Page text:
(Rewrites throughout with details)
By James Mackenzie
PARIS Aug 25 French President Nicolas Sarkozy
announced new limits on bonus payments to bank traders on
Tuesday and said he would press partners in the Group of 20
nations to adopt the same standards as Paris.
Amid growing international concern over bank bonus payments
that have been creeping up to levels seen before last year's
financial market meltdown, Sarkozy called in the heads of
France's biggest banks to announce tougher controls.
"I was scandalised to see the lessons of the crisis being
forgotten so quickly by some people at a time when the page has
not even been turned on the crisis," Sarkozy said after the
meeting the Elysee Palace.
Outrage over bonuses in France has been stoked by concern
that banks have been tight-fisted in lending to small companies,
despite the massive injections of public support made available
to the financial sector.
He said banks would henceforth be required to defer two
thirds of bonuses paid to traders over three years and make a
third of the payout in bank stock.
If an operation on which a bonus was paid lost money in the
two years afterwards, the deferred part of the bonus would not
be paid out.
He said compliance would be closely monitored and banks that
did not follow would be shut out of lucrative mandates for state
activities such as share placements and privatisations.
"We will not work with banks that do not apply these rules,"
Sarkozy has been among the loudest international critics of
unrestrained financial market practices and has seized on public
outrage over the huge bonuses widely blamed for encouraging the
excessive risk-taking that contributed to the financial crisis.
The issue was already addressed at a G20 meeting in London
earlier this year and is expected to be among the top issues at
a meeting of G20 finance ministers in London on Sept 4-5 and the
leaders' summit in Pittsburgh on Sept 24-25.
Sarkozy, who meets German Chancellor Angela Merkel next week
to try to build support ahead of next month's meetings, said
Pittsburgh would be a "decisive encounter" and he said he would
be pressing his partners to follow France's lead.
"We will arrive in Pittsburgh with decisions that we have
already taken," Sarkozy said. "We want the G20 to adopt rules on
governance, transparency and responsibility which will be those
already in force in Paris."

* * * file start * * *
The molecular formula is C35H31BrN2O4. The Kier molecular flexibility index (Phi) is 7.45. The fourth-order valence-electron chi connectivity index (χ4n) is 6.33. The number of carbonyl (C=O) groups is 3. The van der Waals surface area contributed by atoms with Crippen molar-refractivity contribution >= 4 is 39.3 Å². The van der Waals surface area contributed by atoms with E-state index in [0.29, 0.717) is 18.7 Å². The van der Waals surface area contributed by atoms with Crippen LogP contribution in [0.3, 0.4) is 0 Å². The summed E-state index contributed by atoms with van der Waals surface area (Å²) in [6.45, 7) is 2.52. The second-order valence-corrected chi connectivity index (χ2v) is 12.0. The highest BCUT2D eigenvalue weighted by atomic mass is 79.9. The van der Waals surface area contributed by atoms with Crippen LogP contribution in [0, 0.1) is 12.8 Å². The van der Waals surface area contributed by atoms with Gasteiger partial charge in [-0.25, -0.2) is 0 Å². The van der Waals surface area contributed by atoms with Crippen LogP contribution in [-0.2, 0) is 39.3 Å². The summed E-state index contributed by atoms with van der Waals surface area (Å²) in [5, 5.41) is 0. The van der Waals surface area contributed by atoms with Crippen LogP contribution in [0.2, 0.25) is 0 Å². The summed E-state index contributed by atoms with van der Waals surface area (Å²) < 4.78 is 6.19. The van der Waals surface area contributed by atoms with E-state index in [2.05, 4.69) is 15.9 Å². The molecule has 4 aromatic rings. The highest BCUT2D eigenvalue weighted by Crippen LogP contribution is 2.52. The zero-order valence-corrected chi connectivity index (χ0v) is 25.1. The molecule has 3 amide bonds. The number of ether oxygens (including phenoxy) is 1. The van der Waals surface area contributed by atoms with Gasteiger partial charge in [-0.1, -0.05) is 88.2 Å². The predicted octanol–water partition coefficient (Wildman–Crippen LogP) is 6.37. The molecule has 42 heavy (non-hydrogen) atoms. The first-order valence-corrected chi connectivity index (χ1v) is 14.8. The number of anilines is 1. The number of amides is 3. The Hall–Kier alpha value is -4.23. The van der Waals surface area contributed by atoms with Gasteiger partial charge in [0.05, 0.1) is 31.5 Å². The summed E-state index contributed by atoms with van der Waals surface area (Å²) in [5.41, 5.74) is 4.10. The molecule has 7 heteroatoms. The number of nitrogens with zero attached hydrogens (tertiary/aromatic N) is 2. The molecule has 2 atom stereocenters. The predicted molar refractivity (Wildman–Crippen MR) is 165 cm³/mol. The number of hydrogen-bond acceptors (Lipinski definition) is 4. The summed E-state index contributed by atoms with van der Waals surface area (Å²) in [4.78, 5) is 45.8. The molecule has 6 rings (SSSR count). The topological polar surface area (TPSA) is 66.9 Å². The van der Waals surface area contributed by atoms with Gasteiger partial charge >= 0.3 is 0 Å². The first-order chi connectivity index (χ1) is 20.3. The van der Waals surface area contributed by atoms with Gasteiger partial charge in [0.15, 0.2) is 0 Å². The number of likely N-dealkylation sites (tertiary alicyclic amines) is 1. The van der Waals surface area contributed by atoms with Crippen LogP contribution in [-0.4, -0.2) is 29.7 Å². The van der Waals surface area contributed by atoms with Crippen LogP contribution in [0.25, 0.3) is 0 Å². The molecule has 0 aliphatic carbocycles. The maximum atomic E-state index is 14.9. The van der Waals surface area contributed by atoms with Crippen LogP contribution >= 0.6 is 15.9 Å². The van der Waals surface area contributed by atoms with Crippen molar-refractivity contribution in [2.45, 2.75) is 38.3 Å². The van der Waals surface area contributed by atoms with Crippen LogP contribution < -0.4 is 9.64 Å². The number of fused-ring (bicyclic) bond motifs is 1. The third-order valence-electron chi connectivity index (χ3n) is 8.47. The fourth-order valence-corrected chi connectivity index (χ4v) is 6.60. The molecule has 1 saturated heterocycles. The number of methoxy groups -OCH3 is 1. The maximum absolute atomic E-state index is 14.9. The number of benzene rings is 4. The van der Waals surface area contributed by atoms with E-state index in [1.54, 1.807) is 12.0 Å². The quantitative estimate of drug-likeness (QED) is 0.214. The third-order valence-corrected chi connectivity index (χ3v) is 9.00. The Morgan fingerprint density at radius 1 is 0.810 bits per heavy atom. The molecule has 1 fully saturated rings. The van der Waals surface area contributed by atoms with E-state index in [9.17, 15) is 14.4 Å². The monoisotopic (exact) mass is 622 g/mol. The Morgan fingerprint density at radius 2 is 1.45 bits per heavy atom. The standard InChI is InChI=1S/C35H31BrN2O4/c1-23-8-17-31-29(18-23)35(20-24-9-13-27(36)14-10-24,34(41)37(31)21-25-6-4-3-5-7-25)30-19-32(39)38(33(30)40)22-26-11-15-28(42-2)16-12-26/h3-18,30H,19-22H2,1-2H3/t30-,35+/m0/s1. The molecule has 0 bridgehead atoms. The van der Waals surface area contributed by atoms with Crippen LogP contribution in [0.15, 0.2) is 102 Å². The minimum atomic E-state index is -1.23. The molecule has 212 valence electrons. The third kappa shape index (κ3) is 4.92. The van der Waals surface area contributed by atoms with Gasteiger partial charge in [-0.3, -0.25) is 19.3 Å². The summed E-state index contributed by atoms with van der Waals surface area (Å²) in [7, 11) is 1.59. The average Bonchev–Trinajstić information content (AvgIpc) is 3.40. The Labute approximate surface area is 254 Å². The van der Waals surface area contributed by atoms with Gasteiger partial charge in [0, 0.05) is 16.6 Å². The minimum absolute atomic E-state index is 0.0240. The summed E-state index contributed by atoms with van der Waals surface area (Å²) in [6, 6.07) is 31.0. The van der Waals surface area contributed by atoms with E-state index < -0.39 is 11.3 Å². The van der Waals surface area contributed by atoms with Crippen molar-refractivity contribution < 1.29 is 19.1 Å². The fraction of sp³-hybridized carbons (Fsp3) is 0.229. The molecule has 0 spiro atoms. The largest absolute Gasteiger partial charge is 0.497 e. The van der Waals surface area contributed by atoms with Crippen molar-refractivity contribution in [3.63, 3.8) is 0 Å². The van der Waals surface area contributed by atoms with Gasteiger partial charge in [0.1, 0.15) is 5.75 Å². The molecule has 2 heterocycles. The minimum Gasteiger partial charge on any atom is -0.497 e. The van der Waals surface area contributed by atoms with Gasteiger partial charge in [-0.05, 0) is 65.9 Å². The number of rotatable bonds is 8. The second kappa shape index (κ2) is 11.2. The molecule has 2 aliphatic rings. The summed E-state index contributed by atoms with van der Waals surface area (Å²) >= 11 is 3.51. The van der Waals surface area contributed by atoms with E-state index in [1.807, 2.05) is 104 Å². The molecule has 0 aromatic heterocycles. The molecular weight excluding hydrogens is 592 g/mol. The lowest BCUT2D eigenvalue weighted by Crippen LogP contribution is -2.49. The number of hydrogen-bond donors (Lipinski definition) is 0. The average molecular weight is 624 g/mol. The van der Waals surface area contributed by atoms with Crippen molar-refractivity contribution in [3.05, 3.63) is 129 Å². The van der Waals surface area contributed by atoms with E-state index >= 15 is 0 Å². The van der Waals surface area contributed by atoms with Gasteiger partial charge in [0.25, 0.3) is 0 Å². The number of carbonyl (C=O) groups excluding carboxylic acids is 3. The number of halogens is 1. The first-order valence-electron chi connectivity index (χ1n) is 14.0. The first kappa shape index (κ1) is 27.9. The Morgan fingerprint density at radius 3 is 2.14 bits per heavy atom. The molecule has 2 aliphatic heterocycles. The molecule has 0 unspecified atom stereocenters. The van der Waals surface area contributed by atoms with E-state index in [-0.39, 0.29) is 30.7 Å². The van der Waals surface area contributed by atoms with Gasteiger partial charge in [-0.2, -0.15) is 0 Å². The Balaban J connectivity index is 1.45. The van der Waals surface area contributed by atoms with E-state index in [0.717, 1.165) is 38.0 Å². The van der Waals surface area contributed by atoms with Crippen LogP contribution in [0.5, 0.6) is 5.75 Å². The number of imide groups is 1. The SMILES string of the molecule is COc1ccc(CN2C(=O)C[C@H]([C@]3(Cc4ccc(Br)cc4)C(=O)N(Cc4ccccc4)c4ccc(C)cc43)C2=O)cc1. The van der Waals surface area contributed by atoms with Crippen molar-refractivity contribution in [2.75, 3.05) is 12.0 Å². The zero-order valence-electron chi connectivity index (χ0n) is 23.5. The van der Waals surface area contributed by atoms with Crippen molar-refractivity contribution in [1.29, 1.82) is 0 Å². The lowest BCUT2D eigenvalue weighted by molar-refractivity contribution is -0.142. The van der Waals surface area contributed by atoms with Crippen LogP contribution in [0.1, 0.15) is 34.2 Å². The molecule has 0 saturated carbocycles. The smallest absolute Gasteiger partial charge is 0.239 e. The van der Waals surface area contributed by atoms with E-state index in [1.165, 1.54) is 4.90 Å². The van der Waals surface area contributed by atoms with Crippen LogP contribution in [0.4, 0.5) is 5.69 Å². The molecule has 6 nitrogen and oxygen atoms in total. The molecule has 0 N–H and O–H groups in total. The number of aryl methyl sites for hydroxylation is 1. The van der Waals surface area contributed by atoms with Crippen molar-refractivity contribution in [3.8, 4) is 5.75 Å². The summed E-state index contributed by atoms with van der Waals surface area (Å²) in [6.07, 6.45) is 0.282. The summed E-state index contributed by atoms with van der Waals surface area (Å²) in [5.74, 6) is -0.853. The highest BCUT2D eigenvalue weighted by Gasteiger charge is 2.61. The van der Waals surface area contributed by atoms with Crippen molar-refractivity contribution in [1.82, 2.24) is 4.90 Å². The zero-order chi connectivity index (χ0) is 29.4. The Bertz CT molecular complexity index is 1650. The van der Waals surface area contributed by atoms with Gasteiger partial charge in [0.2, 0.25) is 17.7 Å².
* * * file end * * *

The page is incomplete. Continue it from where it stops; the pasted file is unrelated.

He also said the issue of setting upper limits on bonus
payments, either by restricting payouts to a proportion of bank
revenues devoted to investment, setting a global tax on bonus
payments or imposing a ceiling, would have to be discussed.
"These limits, everyone understands, can only be
international. If we just decided to limit them in France
everyone would leave," he said.
There is heavy political pressure in France for action,
particularly given concern that banks have been tight-fisted in
lending to small companies, despite the massive injections of
public support made available to the financial sector.
French banks adopted a code of good conduct based on broad
G20 guidelines in February in exchange for receiving billions of
euros in liquidity support from the government aimed at ending
huge guaranteed bonuses.
But the debate in France was rekindled when it emerged that
BNP Paribas (BNPP.PA), had set aside 1 billion euros ($1.43
billion) for possible bonuses after reporting a 6.6 percent rise
in second quarter profits.
Sarkozy said BNP had agreed to put the new rules in place
immediately meaning only half of this sum would now be needed.
Britain, home to Europe's biggest financial centre, the City
of London, has threatened legislation if bankers do not change
their ways, but all countries have been held back by concerns
that if they crack down too hard, others will draw the benefits.
BNP chief executive Baudouin Prot, who takes over as head of
the French banking federation next month, said French banks
would comply with Sarkozy's directive but he said the measures
would have to be adopted globally to be fully effective.
(Editing by Andy Bruce)